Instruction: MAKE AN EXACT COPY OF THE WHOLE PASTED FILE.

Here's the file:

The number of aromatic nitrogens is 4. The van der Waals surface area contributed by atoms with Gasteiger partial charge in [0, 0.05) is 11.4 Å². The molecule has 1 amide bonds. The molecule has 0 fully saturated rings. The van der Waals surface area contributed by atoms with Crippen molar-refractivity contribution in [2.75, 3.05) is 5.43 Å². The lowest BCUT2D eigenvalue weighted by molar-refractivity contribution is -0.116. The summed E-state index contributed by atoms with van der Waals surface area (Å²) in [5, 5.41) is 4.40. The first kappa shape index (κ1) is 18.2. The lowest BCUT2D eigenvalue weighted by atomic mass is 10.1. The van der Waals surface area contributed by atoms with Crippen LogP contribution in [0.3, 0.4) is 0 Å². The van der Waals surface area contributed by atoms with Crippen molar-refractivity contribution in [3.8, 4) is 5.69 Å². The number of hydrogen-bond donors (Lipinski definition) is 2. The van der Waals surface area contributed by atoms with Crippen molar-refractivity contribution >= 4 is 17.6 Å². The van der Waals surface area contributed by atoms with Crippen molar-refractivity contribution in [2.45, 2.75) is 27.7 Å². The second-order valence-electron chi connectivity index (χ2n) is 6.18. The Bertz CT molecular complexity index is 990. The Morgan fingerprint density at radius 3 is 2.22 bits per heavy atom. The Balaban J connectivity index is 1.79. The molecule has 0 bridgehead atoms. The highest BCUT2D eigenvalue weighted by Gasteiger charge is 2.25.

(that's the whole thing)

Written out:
The number of aromatic nitrogens is 4. The van der Waals surface area contributed by atoms with Gasteiger partial charge in [0, 0.05) is 11.4 Å². The molecule has 1 amide bonds. The molecule has 0 fully saturated rings. The van der Waals surface area contributed by atoms with Crippen molar-refractivity contribution in [2.75, 3.05) is 5.43 Å². The lowest BCUT2D eigenvalue weighted by molar-refractivity contribution is -0.116. The summed E-state index contributed by atoms with van der Waals surface area (Å²) in [5, 5.41) is 4.40. The first kappa shape index (κ1) is 18.2. The lowest BCUT2D eigenvalue weighted by atomic mass is 10.1. The van der Waals surface area contributed by atoms with Crippen LogP contribution in [0.3, 0.4) is 0 Å². The van der Waals surface area contributed by atoms with Crippen molar-refractivity contribution in [3.8, 4) is 5.69 Å². The number of hydrogen-bond donors (Lipinski definition) is 2. The van der Waals surface area contributed by atoms with Crippen molar-refractivity contribution >= 4 is 17.6 Å². The van der Waals surface area contributed by atoms with Crippen molar-refractivity contribution in [2.45, 2.75) is 27.7 Å². The second-order valence-electron chi connectivity index (χ2n) is 6.18. The Bertz CT molecular complexity index is 990. The Morgan fingerprint density at radius 3 is 2.22 bits per heavy atom. The Balaban J connectivity index is 1.79. The molecule has 0 bridgehead atoms. The highest BCUT2D eigenvalue weighted by Gasteiger charge is 2.25.